Our texts from Isaiah and Luke are two of the famous calling and sending passages in scripture. One thinks also of the calling of Moses at the burning bush and the calling of Paul on the road to Damascus. In a vision Isaiah was called into the divine throne room, so vast that the whole of Solomon’s temple was the floor level, completely filled with the hem of God’s robe. God was attended by flying seraphim and spoke directly to Isaiah himself. Isaiah saw God directly, and was commissioned to deliver God’s message to the people.
Luke’s text tells of Jesus calling Peter, James, and John at the seaside to be his disciples and then to go out in the world as apostles of his Way. I don’t know whether Peter and the others really were fishermen, or whether the whole scene is an elaborate set-up for the wonderful line: “from now on you will be catching people,” or as the older familiar translation had it, “you shall be fishers of men.” The Gospel of John places the calling of Peter, James and John in a suburb of Jerusalem, and puts the incident of Jesus telling them where to cast their nets for an overwhelming catch in a post-resurrection appearance. At any rate, when the disciples were called, they left everything and their lives were transformed with a mission, as was Isaiah.
These two texts have something special in common. Both Isaiah and Peter were totally thunderstruck at the divine glory, something Peter recognized only when he saw the miraculous catch of fish. The first response of both of them was to bewail their own sin. Isaiah said, “Woe is me! I am lost, for I am a man of unclean lips, and I live among a people of unclean lips; yet my eyes have seen the King, the Lord of Hosts!” Remember the biblical tradition that you cannot see God and live. (Exodus 33:20) Peter fell at Jesus’ knees and said, “Go away from me, Lord, for I am a sinful man!” John Calvin, the great reformer and theologian, began his Institutes of the Christian Religion with the observation that if you reflect on the glory of God, your attention immediately will be called to the fallen estate of human beings. And if you begin by considering the wretchedness of the human soul, your attention immediately will be drawn by contrast to the divine glory.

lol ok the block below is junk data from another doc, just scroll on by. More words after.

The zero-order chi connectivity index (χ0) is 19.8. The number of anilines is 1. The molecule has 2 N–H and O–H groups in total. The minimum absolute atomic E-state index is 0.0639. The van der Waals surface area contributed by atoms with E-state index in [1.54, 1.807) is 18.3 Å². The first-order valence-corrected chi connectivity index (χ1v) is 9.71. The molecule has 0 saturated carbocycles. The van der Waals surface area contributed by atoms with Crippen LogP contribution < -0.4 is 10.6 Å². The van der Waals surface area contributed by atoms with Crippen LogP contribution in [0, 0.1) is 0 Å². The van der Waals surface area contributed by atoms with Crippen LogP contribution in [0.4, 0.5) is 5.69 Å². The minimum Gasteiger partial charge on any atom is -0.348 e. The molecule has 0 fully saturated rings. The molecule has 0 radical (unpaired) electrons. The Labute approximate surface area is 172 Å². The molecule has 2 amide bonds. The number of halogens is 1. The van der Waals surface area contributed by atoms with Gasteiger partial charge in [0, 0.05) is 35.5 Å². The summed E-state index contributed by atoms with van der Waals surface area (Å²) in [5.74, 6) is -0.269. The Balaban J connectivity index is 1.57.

In the cases of Isaiah and the disciples, the divine encounter revealed to them not only God, but also their own true identity as sinners. We don’t know whether this was the first time they realized their sinful identity—I rather doubt it because they were all quick to identify themselves accurately before God. The point, however, is that confrontation with divinity immediately delivers the imperative to present yourself honestly before God. In doing so, you may find out who you really are if you don’t know already.
The great twentieth century theologian, Paul Tillich, said that everyone has an ultimate concern. The object of our ultimate concern ought to be God, of course, although most of us put other things first—our comfort, money, power, the needs of our ego. I think that Tillich was wrong in his claim that everyone has an actual ultimate concern, however misguided. Don’t we all know people who aren’t concerned about anything in an ultimate sense? Don’t we have friends and acquaintances that flit from one concern to another, taking nothing very seriously? Don’t we know people who are everlastingly “finding” themselves and, then not liking much what they find, abandon that identity and hunt for another? Doesn’t the fact that we live in a consumerist society teach us subliminally to be concerned only about the next acquisition, which, as soon as we have acquired it, is not enough? We ourselves, of course, you and I, the Marsh Chapel crowd, are indeed concerned to acquire deep meaning in life, but many of those other people are concerned only with the acquisition of the next thing. Surely you and I have ultimate concerns: but most of those others don’t. We live in a society of proximate concerns. The passionate commitment to proximate concerns, to the acquisitions and little things, is a flight from the terrors of ultimate life.